Pentecost has always been an hard Holy Day for me. I grew up baptist in a family of ministers. Like them, I felt the call to ministry early.
When I was 6, the Sunday school teacher gave the call to salvation, and I knew more clearly than I ever knew anything before or since that I had to accept Christ into my life. The call to ministry was so strong. I would grow up and be a Baptist minister like my grandfather and great-grandfather.
My plan never included my conversion to Catholicism. When it happened, I assumed that I would take up Holy Orders and join the priesthood.
The longer I spent in the the Roman Church, the more alienated I felt from the hierarchy and the deeper the traditions, liturgy, and theology appealed to me. I am not going to go into all of the details regarding why I left the Roman Church, but I will simply say that I have not been able to even contemplate entering a Roman church since the death of John Paul II, of blessed memory.
Now I am in a strange place:
It is difficult to be a non-Roman but still Catholic on any given Sunday. The Holidays are harder, and Pentecost is the most difficult.
- My protestant upbringing tells me that I do not need a Priest or the Magisterium to celebrate Mass or the Sacraments.
- My catholic side sees the importance of the ordained and consecrated priesthood.
Pentecost exacerbates the problem.
The Anointing of the Holy Spirit
And when the day of Pentecost was fully come, they were all with one accord in one place. And suddenly there came a sound from heaven as of a rushing mighty wind, and it filled all the house where they were sitting. And there appeared unto them cloven tongues like as of fire, and it sat upon each of them. And they were all filled with the Holy Ghost, and began to speak with other tongues, as the Spirit gave them utterance.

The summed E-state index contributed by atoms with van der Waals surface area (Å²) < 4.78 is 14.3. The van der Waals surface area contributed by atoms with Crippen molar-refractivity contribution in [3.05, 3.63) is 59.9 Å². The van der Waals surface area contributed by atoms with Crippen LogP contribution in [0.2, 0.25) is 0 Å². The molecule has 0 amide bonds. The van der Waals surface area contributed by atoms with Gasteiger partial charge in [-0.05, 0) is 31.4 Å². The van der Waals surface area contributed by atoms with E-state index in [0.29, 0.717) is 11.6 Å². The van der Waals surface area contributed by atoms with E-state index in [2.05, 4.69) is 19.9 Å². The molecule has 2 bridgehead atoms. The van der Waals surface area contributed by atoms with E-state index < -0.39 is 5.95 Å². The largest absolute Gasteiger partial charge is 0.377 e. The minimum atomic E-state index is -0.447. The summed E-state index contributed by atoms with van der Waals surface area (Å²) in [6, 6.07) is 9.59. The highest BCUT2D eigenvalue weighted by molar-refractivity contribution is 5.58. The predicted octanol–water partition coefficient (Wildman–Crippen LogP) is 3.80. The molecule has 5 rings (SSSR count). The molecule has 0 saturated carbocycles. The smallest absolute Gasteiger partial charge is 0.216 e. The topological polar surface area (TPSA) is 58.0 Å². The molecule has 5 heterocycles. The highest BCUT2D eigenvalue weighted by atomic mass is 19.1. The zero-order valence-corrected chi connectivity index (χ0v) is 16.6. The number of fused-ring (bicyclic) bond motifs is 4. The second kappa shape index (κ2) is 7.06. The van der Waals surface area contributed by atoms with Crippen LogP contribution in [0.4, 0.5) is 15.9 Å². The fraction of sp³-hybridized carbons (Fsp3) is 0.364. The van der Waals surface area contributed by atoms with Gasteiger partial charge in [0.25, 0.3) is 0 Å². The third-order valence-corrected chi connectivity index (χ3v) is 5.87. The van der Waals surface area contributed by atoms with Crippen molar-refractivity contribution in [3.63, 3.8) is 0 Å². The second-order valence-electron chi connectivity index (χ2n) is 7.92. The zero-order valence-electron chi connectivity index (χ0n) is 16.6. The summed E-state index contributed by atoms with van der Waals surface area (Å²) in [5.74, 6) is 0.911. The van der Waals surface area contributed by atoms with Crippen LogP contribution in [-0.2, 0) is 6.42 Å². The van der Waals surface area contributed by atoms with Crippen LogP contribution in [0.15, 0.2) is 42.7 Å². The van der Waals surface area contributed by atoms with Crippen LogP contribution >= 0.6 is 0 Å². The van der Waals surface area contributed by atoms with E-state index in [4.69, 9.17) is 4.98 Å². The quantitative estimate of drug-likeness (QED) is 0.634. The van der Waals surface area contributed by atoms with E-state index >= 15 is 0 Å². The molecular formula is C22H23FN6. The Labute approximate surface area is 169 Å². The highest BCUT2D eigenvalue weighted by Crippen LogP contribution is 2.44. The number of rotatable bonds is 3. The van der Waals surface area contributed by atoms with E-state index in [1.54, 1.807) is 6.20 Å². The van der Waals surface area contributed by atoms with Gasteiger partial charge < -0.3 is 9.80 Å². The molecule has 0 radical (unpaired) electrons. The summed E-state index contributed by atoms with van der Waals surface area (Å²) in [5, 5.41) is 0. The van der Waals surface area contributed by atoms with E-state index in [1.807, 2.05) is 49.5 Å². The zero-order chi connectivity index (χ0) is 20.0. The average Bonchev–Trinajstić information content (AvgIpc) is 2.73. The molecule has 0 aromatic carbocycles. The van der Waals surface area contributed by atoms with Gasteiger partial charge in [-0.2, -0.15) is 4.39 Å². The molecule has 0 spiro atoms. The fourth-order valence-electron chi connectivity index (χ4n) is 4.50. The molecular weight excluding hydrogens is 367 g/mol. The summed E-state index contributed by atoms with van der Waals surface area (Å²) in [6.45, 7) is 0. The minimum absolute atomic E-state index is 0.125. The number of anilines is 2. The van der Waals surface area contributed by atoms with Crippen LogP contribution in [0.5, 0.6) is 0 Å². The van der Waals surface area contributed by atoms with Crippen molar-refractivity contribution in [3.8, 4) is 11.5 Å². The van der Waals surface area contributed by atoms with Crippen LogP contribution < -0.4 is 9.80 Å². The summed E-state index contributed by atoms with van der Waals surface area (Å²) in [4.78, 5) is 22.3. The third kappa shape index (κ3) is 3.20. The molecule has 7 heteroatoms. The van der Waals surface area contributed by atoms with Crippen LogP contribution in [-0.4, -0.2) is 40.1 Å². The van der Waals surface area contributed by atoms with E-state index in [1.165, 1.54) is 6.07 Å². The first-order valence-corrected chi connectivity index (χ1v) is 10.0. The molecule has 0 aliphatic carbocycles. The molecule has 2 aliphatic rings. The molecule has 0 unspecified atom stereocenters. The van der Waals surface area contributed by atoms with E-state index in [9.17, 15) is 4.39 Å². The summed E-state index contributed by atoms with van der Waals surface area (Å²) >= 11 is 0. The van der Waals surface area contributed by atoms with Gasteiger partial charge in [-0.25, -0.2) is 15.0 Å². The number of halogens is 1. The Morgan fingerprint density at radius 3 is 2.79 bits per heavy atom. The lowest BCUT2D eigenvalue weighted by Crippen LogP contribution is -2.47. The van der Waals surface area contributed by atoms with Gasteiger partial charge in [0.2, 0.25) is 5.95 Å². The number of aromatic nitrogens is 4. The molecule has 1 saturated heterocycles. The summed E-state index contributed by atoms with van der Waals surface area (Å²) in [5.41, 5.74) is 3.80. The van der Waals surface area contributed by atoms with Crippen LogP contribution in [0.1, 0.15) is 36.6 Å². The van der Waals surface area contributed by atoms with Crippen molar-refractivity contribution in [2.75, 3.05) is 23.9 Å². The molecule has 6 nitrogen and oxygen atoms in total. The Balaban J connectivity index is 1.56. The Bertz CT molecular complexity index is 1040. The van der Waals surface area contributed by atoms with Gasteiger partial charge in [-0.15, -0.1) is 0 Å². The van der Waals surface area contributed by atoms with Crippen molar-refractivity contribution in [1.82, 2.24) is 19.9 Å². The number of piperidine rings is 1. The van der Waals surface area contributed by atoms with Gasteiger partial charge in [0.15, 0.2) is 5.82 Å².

And there were dwelling at Jerusalem Jews, devout men, out of every nation under heaven.
Now when this was noised abroad, the multitude came together, and were confounded, because that every man heard them speak in his own language.
And they were all amazed and marveled, saying one to another, "Behold, are not all these which speak Galilaeans? And how hear we every man in our own tongue, wherein we were born? Parthians, and Medes, and Elamites, and the dwellers in Mesopotamia, and in Judaea, and Cappadocia, in Pontus, and Asia, Phrygia, and Pamphylia, in Egypt, and in the parts of Libya about Cyrene, and strangers of Rome, Jews and proselytes, Cretes and Arabians, we do hear them speak in our tongues the wonderful works of God."
And they were all amazed, and were in doubt, saying one to another, "What does this mean?" (Acts 2:1-12)?
My protestant education taught me that this was the Baptism of the Holy Spirit for all believers. My Roman Catholic instruction says that this is the chrism imparted on the Apostles passed through the priesthood.
Peter's sermon seems to validate the Protestant reading:
But this is that which was spoken by the prophet Joel;
And it shall come to pass in the last days, says God, I will pour out of my Spirit upon all flesh: and your sons and your daughters shall prophesy, and your young men shall see visions, and your old men shall dream dreams: And on my servants and on my handmaidens I will pour out in those days of my Spirit; and they shall prophesy: And I will shew wonders in heaven above, and signs in the earth beneath; blood, and fire, and vapor of smoke: The sun shall be turned into darkness, and the moon into blood, before the great and notable day of the Lord come: And it shall come to pass, that whosoever shall call on the name of the Lord shall be saved (Acts 2:16-21).
It is clear that this passage is about all believers. Pentecost is for all of us. The office of the Apostles was to shepherd the flock as guides on the journey. The old priesthood died when the temple veil ripped at the Crucifixion. But this leads me into a strange and interesting path:
What does lay lead Catholicism look like?
That is the the heart of the question. In the last reformation, the protestants left behind most of the Catholicism, and replaced it with new traditions, practices and confessions.
Matthew Fox has called for a new reformation, and I hear that call loudly. The challenge is for people like me, who hear the call for reformation this time, to keep what is best about the tradition, and build on that historical foundation a new home for those called to this path.
I am not sure what that will look like, but I am committed to seeking it out. Hopefully, some of you will come along on the journey.
Come, Holy Spirit! As we remember the day you broke into the world to fill the Church with your new life, guide us in the path of righteousness as we follow the path toward reformation. Illuminate our minds and take up residence in our hearts as we seek to find our way through wilderness like the Israelites of old. Lead us to the mountain where we might leave behind our golden calves and learn the ways of God.